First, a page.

Lamb Of God – VII: Sturm Und Drang
Lamb Of Gods eighth album was almost touch and go a few years ago and the future was potentially looking bleak for the Richmond Virginia five piece. If you dont know what I am referring to you have either had your head in the sand or was unaware of frontman David Randall “Randy” Blythes arrest and manslaughter case in the Czech Republic during the summer of 2012 where sadly a fan sustained head injuries from apparently stage diving leading to a coma and subsequent death. As ludicrous as the initial charges sounded when the news broke the internet in late June 2012, Blythe was was held in Pankrác Prison for a number weeks and it actually seemed like ok this is pretty serious now. Upon being allowed to return to the US, during this time petitions for the Free Randy campaign become common all over social media sites, as millions of fans and peers refused to believe the singer was at any fault. The trial was scheduled for February 2013 and true to his word a clean shaved, short hair Blythe returned to clear his name and on the 5th of June almost a year after his initial arrest he was acquitted of all charges.
In February 2014, the documentary film “As The Palaces Burn” was released world-wide which began filming in 2012 and was initially set to focus on fans from around the globe but drastically altered its scope following the arrest and captured the tense legalities as the case concluded. If you have not yet seen this, I can only urge you to do so.
So now in 2015, after a few turbulent years the band return with what can only be described as their most diverse album to date. VII: Sturm und Drang (translated Storm and Stress) is a very apt title and from the get-go album openers Still Echoes and Erase This very much start proceedings with the savage guitar riffing and drum ferocity that the band are known for. Blythes vocals are as snarl heavy as ever and we are in good place. For the third song 512 Blythe wrote the lyrics in his Pankrác Prison cell, ironically numbered 512, while he was contemplating how the experience was changing him. The song broods mid paced with a very catchy chorus with the lyrics I cant recognise myself, Ive become someone else, My hands are painted red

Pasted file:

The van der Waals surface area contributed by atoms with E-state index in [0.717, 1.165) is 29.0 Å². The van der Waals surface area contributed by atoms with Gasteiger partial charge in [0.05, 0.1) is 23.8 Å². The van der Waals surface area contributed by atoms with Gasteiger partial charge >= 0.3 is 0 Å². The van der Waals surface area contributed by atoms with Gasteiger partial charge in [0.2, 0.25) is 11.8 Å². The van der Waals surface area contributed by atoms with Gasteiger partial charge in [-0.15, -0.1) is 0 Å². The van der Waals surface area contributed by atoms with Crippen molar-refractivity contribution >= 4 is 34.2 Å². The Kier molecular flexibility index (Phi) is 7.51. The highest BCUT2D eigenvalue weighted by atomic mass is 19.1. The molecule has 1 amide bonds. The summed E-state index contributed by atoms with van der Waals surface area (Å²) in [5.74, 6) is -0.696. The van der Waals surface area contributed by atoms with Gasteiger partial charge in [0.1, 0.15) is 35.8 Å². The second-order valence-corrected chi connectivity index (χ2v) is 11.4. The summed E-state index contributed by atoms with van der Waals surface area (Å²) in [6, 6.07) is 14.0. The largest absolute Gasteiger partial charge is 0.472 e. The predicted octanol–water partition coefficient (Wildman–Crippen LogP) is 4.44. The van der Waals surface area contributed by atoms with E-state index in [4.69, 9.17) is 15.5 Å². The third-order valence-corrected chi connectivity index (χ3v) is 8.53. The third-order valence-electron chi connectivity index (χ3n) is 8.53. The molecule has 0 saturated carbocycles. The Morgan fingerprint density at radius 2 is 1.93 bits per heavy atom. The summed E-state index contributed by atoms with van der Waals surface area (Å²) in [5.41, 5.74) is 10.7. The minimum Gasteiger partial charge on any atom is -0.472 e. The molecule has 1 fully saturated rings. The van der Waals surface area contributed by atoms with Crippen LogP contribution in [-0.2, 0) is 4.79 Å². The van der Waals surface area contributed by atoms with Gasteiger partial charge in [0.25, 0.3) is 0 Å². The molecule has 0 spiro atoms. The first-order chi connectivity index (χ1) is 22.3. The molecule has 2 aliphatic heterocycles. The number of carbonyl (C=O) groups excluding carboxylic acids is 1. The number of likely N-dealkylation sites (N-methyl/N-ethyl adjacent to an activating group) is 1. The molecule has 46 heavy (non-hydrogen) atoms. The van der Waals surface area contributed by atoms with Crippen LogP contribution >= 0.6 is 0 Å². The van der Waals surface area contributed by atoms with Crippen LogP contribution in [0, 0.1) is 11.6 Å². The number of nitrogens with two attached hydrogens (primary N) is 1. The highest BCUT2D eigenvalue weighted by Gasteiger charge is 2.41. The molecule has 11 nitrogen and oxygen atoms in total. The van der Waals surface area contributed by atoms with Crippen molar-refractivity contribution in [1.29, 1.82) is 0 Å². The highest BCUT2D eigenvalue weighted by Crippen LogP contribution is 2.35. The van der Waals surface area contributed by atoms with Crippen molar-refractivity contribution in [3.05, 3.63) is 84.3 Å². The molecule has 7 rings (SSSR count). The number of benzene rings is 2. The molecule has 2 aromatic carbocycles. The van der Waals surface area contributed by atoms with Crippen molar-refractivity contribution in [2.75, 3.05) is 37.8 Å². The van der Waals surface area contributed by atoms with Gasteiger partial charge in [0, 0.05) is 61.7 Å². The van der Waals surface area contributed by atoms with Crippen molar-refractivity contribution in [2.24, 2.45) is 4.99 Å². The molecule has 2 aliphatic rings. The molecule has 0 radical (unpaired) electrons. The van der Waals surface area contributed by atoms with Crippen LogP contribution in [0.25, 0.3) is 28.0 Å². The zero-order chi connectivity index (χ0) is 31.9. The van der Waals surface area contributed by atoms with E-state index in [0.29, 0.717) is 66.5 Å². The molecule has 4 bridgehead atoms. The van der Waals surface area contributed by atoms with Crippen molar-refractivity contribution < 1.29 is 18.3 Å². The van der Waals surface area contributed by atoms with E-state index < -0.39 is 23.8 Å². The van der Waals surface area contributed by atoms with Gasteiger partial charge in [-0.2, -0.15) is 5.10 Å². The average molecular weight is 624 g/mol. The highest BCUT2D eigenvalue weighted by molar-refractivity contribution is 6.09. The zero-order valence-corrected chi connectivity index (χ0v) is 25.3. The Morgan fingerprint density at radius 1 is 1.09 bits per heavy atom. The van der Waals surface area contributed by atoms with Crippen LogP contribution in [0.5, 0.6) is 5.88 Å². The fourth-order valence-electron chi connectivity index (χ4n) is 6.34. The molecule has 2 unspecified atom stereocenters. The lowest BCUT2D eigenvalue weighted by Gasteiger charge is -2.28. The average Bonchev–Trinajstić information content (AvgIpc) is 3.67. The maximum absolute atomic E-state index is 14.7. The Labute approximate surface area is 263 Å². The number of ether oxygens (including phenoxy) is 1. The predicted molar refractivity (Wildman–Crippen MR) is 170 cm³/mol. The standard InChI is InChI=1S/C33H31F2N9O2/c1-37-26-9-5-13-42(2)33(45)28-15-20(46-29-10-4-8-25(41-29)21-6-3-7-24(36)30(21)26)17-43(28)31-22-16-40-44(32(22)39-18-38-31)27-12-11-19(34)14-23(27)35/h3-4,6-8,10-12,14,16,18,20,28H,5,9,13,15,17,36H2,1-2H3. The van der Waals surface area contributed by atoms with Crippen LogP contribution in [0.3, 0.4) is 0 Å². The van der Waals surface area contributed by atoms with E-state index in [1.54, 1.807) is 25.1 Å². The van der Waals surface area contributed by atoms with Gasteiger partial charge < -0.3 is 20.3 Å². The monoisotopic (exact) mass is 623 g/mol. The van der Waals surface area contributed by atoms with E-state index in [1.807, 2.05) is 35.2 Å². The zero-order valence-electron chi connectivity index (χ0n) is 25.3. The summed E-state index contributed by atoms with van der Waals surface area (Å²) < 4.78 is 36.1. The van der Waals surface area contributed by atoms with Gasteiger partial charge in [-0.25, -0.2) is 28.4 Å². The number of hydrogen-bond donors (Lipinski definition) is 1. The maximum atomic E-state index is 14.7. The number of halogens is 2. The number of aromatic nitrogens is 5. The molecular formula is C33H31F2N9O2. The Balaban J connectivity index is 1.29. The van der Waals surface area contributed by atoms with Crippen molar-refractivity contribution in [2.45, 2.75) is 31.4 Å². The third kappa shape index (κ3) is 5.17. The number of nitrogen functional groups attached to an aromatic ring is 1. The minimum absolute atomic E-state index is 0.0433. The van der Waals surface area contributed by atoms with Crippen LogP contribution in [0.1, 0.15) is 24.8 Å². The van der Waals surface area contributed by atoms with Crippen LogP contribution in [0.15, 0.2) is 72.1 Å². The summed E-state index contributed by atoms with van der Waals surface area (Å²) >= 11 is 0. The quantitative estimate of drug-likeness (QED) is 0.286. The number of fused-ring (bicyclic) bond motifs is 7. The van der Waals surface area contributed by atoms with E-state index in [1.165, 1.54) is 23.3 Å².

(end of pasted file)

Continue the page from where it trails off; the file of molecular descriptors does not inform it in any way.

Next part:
The track Embers starts as a very standard LoG song, perfect head banging double bass steam rolling along a catchy groove laden riff, but its in the second act of the song that things take a curve ball and Chino Moreno from the Deftones makes a guest appearance and suddenly this has potential to become you new favourite song. Brilliant.
Footprints is has Wrath and Sacrament written all over it, its blast beat driven intro and screams lets you know you are in a good place as Blythe snarls How the fuck did you think this would end?. Overlord has already been doing the circuits in video form and is probably the bands biggest gamble with regards to evolution. For one thing, Blythe is actually singing . and hes actually bloody good at it. This could be forever known as Lamb Of Gods Cemetery Gates or Nothing Else Matters.
Anthropoid and Engage the Fear Machine are substantial album fillers, not offering anything too new but are both are full of trademark Lamb Of God riffing. Delusion Pandemic begins with some seriously fancy drum work by Chris Adler before launching into another head banging anthem. Half way through Blythe start to narrate and getting more pissed off before a staccato outro as heavy as you like finishes the song off.
Last song Torches is another curve ball with guest vocals from The Dillinger Escape Plan frontman Greg Puciato which starts with haunting clean guitar and clean spoken word eulogy by Blythe as Puciato croons in the background. Sticking to the format of an epic melodic album closer as with the previous album Resolution and the song King Me this song takes many twists and turns between the fierce and the beautiful and is a suitable finale for what is a very important album not only for Blythe after all he has been through but also his brothers (bandmates) and after all that has happened the five of them have delivered a beast of an album.
For a while I was worried that Resolution could have been the last LoG album as I knew they had more to offer sonically and creatively . and thankfully VII: Sturm und Drang has not disappointed me in any way.